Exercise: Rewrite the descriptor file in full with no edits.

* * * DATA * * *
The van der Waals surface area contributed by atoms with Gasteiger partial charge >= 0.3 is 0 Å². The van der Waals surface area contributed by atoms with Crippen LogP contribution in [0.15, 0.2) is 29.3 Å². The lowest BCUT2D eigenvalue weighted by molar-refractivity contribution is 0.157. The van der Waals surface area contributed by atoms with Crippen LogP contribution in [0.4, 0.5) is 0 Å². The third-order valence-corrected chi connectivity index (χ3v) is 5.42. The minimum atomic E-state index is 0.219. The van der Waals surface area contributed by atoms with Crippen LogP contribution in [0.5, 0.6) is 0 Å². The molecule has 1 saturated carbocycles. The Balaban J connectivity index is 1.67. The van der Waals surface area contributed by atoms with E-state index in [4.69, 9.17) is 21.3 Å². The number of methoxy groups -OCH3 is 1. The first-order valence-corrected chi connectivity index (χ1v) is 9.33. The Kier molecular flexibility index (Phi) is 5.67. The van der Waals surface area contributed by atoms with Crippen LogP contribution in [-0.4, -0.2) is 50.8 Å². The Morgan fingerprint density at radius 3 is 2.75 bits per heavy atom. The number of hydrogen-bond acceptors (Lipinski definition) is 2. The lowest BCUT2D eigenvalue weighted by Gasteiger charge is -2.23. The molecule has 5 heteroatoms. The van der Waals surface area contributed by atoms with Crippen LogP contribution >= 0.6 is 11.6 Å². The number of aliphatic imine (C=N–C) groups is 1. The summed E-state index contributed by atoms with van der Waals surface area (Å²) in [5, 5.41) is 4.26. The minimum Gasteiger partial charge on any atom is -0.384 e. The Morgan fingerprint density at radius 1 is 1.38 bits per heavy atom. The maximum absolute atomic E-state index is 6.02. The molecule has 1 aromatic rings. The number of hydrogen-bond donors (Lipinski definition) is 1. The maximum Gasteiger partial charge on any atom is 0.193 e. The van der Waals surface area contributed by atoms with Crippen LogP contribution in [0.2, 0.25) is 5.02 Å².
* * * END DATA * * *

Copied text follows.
The van der Waals surface area contributed by atoms with Gasteiger partial charge >= 0.3 is 0 Å². The van der Waals surface area contributed by atoms with Crippen LogP contribution in [0.15, 0.2) is 29.3 Å². The lowest BCUT2D eigenvalue weighted by molar-refractivity contribution is 0.157. The van der Waals surface area contributed by atoms with Crippen LogP contribution in [0.4, 0.5) is 0 Å². The third-order valence-corrected chi connectivity index (χ3v) is 5.42. The minimum atomic E-state index is 0.219. The van der Waals surface area contributed by atoms with Crippen LogP contribution in [0.5, 0.6) is 0 Å². The molecule has 1 saturated carbocycles. The Balaban J connectivity index is 1.67. The van der Waals surface area contributed by atoms with E-state index in [4.69, 9.17) is 21.3 Å². The number of methoxy groups -OCH3 is 1. The first-order valence-corrected chi connectivity index (χ1v) is 9.33. The Kier molecular flexibility index (Phi) is 5.67. The van der Waals surface area contributed by atoms with Crippen LogP contribution in [-0.4, -0.2) is 50.8 Å². The Morgan fingerprint density at radius 3 is 2.75 bits per heavy atom. The number of hydrogen-bond acceptors (Lipinski definition) is 2. The lowest BCUT2D eigenvalue weighted by Gasteiger charge is -2.23. The molecule has 5 heteroatoms. The van der Waals surface area contributed by atoms with Crippen LogP contribution >= 0.6 is 11.6 Å². The number of aliphatic imine (C=N–C) groups is 1. The summed E-state index contributed by atoms with van der Waals surface area (Å²) in [5, 5.41) is 4.26. The minimum Gasteiger partial charge on any atom is -0.384 e. The Morgan fingerprint density at radius 1 is 1.38 bits per heavy atom. The maximum absolute atomic E-state index is 6.02. The molecule has 1 aromatic rings. The number of hydrogen-bond donors (Lipinski definition) is 1. The maximum Gasteiger partial charge on any atom is 0.193 e. The van der Waals surface area contributed by atoms with Crippen LogP contribution in [0.2, 0.25) is 5.02 Å².